CHARLOTTESVILLE, SEPT. 20 -- The cocksure swagger, the diamond earring and the bold demeanor always have been in place. But on a mostly placid Virginia Cavaliers' team that takes its cue from low-key Coach George Welsh, cornerback Tony Covington stands out as one of the last of a dwindling group of Cavaliers seemingly dedicated to outrageousness.

Only two years ago the Cavaliers were a most outlandish hodgepodge of personalities, with long-haired, tobacco-chewing Jeff Lageman; outspoken David Griggs and flamboyant Ray Savage. All three have departed, leaving Covington and sophomore Chris Slade as token boat-rockers on Welsh's reticent ship.

Coaches dubbed Covington "Cov" as a freshman, a sound so harmonious to him that he ordered vanity license plates and dubbed himself "The Cov," a moniker everyone, including his mother, now uses.

"If someone calls me Tony, I may not even answer," he said.

Two weeks ago, before Virginia's first victory over Clemson, Covington had a Tiger paw shaved into the back of his head because, "I had Clemson on my mind. I wore a Clemson hat all summer when I was working out, and {drank from} . . . a Clemson cup."

Covington carries 29 scars on his chest and arms, remnants of a fraternity branding he says "didn't hurt at all." But perhaps most telling is his second-guessing of Welsh, which once made him most likely to be tossed out of practice. Tensions have eased between the two, but Covington -- who received his undergraduate degree in May in rhetoric and communications studies -- maintains a passion for dissecting Welsh's public remarks.

"I don't agree with some of the things he says and I'll say anything to him," said Covington, one of eight fifth-year Virginia seniors competing as graduate students. "If he's wrong, I like to tell him that he's wrong . . . . There are things I say that he doesn't like, but he accepts them because he knows that's how I am."

Covington took particular issue with Welsh's comments after Virginia's 31-21 loss to Illinois in the Citrus Bowl New Year's Day.

"He made a comment like 'they were just too good for us today,' and that got under my skin and was very demoralizing for me and a lot of my teammates," Covington said. "We felt that he was playing conservatively and we didn't get there being conservative. I just felt it was so unfair for him to say that."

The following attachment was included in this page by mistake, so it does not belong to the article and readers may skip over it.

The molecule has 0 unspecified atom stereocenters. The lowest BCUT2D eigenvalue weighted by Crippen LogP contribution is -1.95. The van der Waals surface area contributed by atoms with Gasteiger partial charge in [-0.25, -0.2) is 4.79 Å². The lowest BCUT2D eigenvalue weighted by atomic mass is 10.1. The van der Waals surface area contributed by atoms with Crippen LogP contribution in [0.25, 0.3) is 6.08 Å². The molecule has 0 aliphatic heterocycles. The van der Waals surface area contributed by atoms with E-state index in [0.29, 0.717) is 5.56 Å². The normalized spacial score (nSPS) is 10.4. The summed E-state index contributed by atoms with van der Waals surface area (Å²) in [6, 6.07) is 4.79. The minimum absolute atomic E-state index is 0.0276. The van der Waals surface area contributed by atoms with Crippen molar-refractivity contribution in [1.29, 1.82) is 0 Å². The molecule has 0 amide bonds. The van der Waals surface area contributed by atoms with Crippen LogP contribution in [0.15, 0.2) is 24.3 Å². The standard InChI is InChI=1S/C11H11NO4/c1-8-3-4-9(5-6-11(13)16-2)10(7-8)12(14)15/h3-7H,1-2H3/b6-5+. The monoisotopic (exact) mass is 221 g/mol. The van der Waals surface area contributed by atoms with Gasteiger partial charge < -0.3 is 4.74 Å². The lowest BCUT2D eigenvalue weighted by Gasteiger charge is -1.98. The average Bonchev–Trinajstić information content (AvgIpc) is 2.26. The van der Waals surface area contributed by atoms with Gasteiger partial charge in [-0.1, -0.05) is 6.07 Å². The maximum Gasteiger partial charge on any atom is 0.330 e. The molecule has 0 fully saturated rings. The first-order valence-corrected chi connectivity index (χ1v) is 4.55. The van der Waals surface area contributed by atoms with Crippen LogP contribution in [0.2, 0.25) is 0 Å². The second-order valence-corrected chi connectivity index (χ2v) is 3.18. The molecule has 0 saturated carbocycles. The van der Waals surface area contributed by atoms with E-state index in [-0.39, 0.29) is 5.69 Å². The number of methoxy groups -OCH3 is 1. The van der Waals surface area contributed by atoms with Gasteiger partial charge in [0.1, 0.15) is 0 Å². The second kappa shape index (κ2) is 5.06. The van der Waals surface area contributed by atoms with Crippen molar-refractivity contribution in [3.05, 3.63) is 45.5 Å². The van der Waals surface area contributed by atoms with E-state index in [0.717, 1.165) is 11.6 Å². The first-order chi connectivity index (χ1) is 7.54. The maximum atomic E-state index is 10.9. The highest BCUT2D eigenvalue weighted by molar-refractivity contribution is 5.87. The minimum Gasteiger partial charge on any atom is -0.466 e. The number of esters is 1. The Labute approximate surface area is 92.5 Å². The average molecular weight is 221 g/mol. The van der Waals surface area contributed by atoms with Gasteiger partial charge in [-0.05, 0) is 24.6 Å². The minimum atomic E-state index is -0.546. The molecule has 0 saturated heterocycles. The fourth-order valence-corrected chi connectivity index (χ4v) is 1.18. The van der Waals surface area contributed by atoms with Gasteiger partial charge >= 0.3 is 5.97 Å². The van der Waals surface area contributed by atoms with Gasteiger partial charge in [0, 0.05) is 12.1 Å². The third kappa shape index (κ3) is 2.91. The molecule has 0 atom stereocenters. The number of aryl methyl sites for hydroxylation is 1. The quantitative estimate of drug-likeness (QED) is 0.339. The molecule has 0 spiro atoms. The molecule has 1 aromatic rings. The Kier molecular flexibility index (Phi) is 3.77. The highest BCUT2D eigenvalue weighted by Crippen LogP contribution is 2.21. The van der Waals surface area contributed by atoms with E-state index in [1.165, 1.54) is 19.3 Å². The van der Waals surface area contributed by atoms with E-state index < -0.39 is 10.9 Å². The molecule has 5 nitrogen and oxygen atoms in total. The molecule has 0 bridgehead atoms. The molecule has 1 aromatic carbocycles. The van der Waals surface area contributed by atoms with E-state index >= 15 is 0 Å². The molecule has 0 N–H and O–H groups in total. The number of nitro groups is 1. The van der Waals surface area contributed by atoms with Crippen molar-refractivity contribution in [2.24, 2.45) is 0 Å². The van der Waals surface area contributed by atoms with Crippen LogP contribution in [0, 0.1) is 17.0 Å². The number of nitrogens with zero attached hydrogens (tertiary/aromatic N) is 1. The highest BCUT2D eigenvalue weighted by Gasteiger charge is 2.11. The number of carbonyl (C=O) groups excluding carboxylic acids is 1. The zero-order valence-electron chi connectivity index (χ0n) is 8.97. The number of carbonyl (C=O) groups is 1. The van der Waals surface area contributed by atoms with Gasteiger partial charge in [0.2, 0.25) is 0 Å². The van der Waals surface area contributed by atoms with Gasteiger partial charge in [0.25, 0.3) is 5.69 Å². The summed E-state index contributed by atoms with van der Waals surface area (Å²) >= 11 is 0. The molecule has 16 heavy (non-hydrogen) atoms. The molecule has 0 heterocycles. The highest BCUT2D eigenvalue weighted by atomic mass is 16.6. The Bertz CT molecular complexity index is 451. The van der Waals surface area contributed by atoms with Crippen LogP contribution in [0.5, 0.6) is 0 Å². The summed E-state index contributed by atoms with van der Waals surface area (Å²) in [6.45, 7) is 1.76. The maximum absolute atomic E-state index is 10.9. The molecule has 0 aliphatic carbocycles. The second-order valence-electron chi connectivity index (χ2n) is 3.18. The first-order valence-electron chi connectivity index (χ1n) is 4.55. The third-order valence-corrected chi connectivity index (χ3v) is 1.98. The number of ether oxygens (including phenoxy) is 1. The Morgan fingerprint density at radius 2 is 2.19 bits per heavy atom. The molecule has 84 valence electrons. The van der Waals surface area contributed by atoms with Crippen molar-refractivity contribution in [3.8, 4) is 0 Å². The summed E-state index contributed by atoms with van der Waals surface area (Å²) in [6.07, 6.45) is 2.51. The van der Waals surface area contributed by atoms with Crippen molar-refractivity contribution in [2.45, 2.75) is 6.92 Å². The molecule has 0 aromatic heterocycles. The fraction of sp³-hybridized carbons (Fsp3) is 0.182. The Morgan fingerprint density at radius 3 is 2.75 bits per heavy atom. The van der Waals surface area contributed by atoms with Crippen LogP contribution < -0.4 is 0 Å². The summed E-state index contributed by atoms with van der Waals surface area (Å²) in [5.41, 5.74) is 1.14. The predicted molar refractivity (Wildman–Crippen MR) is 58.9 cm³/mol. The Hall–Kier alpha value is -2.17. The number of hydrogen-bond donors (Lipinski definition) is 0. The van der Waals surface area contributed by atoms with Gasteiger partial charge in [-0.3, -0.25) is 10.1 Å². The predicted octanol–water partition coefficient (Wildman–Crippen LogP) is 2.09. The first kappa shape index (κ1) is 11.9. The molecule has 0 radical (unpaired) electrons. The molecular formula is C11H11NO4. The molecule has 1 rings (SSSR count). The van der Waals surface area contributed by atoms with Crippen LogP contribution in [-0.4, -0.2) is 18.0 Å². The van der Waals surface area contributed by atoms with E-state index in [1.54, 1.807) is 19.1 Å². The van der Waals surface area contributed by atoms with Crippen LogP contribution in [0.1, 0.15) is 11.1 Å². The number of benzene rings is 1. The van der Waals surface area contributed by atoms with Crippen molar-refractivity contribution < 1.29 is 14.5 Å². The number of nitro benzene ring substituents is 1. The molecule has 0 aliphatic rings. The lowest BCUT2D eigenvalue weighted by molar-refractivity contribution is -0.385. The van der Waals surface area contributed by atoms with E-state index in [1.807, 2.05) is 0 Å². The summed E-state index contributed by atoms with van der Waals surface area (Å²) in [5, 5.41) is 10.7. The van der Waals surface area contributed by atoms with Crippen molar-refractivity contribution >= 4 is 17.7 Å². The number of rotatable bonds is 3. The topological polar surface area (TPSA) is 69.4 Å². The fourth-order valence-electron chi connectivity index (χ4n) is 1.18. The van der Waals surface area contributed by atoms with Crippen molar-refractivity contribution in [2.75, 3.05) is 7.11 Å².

Welsh's refrain during the preseason was that he would feel optimistic about his team only if it had a dominating defense. "I was like, Coach Welsh, everyone knows you're offense-minded," Covington said. "It's no secret."

"You kind of admire him because he says the things we're feeling," defensive tackle Joe Hall said. " . . . Sometimes he can be a little outlandish."

Covington has been a major cog in the Cavaliers' rise from 3-8 in 1986. His statistics are not overwhelming: a total of five interceptions and an average of 46 tackles over the past three seasons, but he was named second-team all-ACC last year and Saturday at Duke he will make his 39th start in 40 games.

Some teammates were shocked Covington was not elected a captain, but most agree "The Cov" is as much the motivator as tri-captains Hall, Shawn Moore and Ron Carey. "He'll tell you whatever's on his mind," cornerback Jason Wallace said.

Even in absentia, Covington keeps pushing his teammates. After Virginia started 2-2 in 1988, Covington, missing a team meeting because of a class, gave then-captain Lageman an inspirational letter to read to the team. Virginia lost its next two games, but has won 18 of 21 since.

The surge has given rise to high expectations here of an undefeated season and contention for the national title. Welsh has squelched that talk among his players, even Covington, whose highest professed goal is the Cavaliers' first outright ACC championship. They tied Duke for first place last season.

"I've never felt out of place," Covington said. "If I have to change myself so much, to where I have to conform to somebody else -- that's just not right. I believe in Coach Welsh's discipline but I'm still going to be myself."